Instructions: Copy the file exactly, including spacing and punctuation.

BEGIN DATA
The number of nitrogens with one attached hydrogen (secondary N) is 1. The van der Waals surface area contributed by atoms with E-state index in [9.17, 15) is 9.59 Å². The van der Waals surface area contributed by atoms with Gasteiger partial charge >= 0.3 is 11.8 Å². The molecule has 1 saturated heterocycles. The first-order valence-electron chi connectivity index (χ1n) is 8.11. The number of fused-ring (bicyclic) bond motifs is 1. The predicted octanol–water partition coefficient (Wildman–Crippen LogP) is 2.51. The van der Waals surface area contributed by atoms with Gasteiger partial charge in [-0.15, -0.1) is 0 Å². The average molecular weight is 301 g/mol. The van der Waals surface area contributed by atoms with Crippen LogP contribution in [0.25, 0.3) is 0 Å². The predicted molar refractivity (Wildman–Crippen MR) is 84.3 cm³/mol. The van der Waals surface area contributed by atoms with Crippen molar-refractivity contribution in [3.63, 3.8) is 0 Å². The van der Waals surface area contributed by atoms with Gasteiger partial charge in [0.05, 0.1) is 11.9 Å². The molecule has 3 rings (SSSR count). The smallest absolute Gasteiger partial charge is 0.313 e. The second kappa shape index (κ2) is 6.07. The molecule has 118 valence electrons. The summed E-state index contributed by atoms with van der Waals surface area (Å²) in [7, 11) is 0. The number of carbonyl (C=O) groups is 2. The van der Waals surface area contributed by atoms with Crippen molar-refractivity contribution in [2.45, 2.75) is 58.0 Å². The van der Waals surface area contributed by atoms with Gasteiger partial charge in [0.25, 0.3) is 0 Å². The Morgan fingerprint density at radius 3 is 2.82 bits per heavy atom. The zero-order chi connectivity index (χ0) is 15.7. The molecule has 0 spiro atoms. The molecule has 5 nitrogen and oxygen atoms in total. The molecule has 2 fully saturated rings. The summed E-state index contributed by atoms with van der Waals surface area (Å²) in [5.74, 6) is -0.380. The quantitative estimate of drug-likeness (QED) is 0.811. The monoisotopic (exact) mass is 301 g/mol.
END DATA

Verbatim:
The number of nitrogens with one attached hydrogen (secondary N) is 1. The van der Waals surface area contributed by atoms with E-state index in [9.17, 15) is 9.59 Å². The van der Waals surface area contributed by atoms with Gasteiger partial charge >= 0.3 is 11.8 Å². The molecule has 1 saturated heterocycles. The first-order valence-electron chi connectivity index (χ1n) is 8.11. The number of fused-ring (bicyclic) bond motifs is 1. The predicted octanol–water partition coefficient (Wildman–Crippen LogP) is 2.51. The van der Waals surface area contributed by atoms with Gasteiger partial charge in [-0.15, -0.1) is 0 Å². The average molecular weight is 301 g/mol. The van der Waals surface area contributed by atoms with Crippen LogP contribution in [0.25, 0.3) is 0 Å². The predicted molar refractivity (Wildman–Crippen MR) is 84.3 cm³/mol. The van der Waals surface area contributed by atoms with Crippen molar-refractivity contribution in [3.63, 3.8) is 0 Å². The van der Waals surface area contributed by atoms with Gasteiger partial charge in [0.05, 0.1) is 11.9 Å². The molecule has 3 rings (SSSR count). The smallest absolute Gasteiger partial charge is 0.313 e. The second kappa shape index (κ2) is 6.07. The molecule has 118 valence electrons. The summed E-state index contributed by atoms with van der Waals surface area (Å²) in [7, 11) is 0. The number of carbonyl (C=O) groups is 2. The van der Waals surface area contributed by atoms with Crippen molar-refractivity contribution in [2.45, 2.75) is 58.0 Å². The van der Waals surface area contributed by atoms with Gasteiger partial charge in [0.25, 0.3) is 0 Å². The Morgan fingerprint density at radius 3 is 2.82 bits per heavy atom. The zero-order chi connectivity index (χ0) is 15.7. The molecule has 0 spiro atoms. The molecule has 5 nitrogen and oxygen atoms in total. The molecule has 2 fully saturated rings. The summed E-state index contributed by atoms with van der Waals surface area (Å²) in [5.74, 6) is -0.380. The quantitative estimate of drug-likeness (QED) is 0.811. The monoisotopic (exact) mass is 301 g/mol.